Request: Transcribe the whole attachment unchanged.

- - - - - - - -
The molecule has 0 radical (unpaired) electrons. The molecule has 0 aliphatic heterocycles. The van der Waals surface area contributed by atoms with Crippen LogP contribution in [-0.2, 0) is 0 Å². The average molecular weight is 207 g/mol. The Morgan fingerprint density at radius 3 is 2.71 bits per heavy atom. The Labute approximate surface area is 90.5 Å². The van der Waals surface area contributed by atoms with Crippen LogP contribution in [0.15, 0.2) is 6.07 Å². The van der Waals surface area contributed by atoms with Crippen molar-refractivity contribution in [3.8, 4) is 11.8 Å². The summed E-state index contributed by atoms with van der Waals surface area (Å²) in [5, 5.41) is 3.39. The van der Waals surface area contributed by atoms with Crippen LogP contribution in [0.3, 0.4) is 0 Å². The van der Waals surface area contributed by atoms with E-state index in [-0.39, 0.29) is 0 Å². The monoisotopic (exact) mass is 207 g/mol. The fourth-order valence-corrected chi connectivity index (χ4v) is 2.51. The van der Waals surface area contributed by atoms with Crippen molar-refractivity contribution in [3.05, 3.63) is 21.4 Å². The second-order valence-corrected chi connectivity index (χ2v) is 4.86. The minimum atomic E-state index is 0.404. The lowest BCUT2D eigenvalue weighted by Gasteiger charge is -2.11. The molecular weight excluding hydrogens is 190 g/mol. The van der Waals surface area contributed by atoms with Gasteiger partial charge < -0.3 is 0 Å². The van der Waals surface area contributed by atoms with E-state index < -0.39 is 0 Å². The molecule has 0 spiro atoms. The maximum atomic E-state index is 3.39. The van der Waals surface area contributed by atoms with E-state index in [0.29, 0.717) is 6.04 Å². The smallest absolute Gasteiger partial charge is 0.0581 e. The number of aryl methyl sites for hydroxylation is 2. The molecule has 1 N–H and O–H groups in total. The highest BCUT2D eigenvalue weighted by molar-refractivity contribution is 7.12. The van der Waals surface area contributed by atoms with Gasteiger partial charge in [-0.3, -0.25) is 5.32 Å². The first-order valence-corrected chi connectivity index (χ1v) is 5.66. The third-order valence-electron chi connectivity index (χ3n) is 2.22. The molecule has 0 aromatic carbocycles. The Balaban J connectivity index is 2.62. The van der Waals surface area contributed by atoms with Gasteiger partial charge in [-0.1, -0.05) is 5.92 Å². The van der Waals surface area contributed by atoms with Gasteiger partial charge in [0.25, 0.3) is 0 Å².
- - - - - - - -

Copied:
The molecule has 0 radical (unpaired) electrons. The molecule has 0 aliphatic heterocycles. The van der Waals surface area contributed by atoms with Crippen LogP contribution in [-0.2, 0) is 0 Å². The average molecular weight is 207 g/mol. The Morgan fingerprint density at radius 3 is 2.71 bits per heavy atom. The Labute approximate surface area is 90.5 Å². The van der Waals surface area contributed by atoms with Crippen LogP contribution in [0.15, 0.2) is 6.07 Å². The van der Waals surface area contributed by atoms with Crippen molar-refractivity contribution in [3.8, 4) is 11.8 Å². The summed E-state index contributed by atoms with van der Waals surface area (Å²) in [5, 5.41) is 3.39. The van der Waals surface area contributed by atoms with Crippen LogP contribution in [0.3, 0.4) is 0 Å². The van der Waals surface area contributed by atoms with E-state index in [-0.39, 0.29) is 0 Å². The monoisotopic (exact) mass is 207 g/mol. The fourth-order valence-corrected chi connectivity index (χ4v) is 2.51. The van der Waals surface area contributed by atoms with Crippen molar-refractivity contribution in [3.05, 3.63) is 21.4 Å². The second-order valence-corrected chi connectivity index (χ2v) is 4.86. The minimum atomic E-state index is 0.404. The lowest BCUT2D eigenvalue weighted by Gasteiger charge is -2.11. The molecular weight excluding hydrogens is 190 g/mol. The van der Waals surface area contributed by atoms with Gasteiger partial charge < -0.3 is 0 Å². The van der Waals surface area contributed by atoms with E-state index < -0.39 is 0 Å². The molecule has 0 spiro atoms. The maximum atomic E-state index is 3.39. The van der Waals surface area contributed by atoms with E-state index in [0.29, 0.717) is 6.04 Å². The smallest absolute Gasteiger partial charge is 0.0581 e. The number of aryl methyl sites for hydroxylation is 2. The molecule has 1 N–H and O–H groups in total. The highest BCUT2D eigenvalue weighted by molar-refractivity contribution is 7.12. The van der Waals surface area contributed by atoms with Gasteiger partial charge in [-0.3, -0.25) is 5.32 Å². The first-order valence-corrected chi connectivity index (χ1v) is 5.66. The third-order valence-electron chi connectivity index (χ3n) is 2.22. The molecule has 0 aromatic carbocycles. The Balaban J connectivity index is 2.62. The van der Waals surface area contributed by atoms with Gasteiger partial charge in [-0.1, -0.05) is 5.92 Å². The van der Waals surface area contributed by atoms with Gasteiger partial charge in [0.25, 0.3) is 0 Å².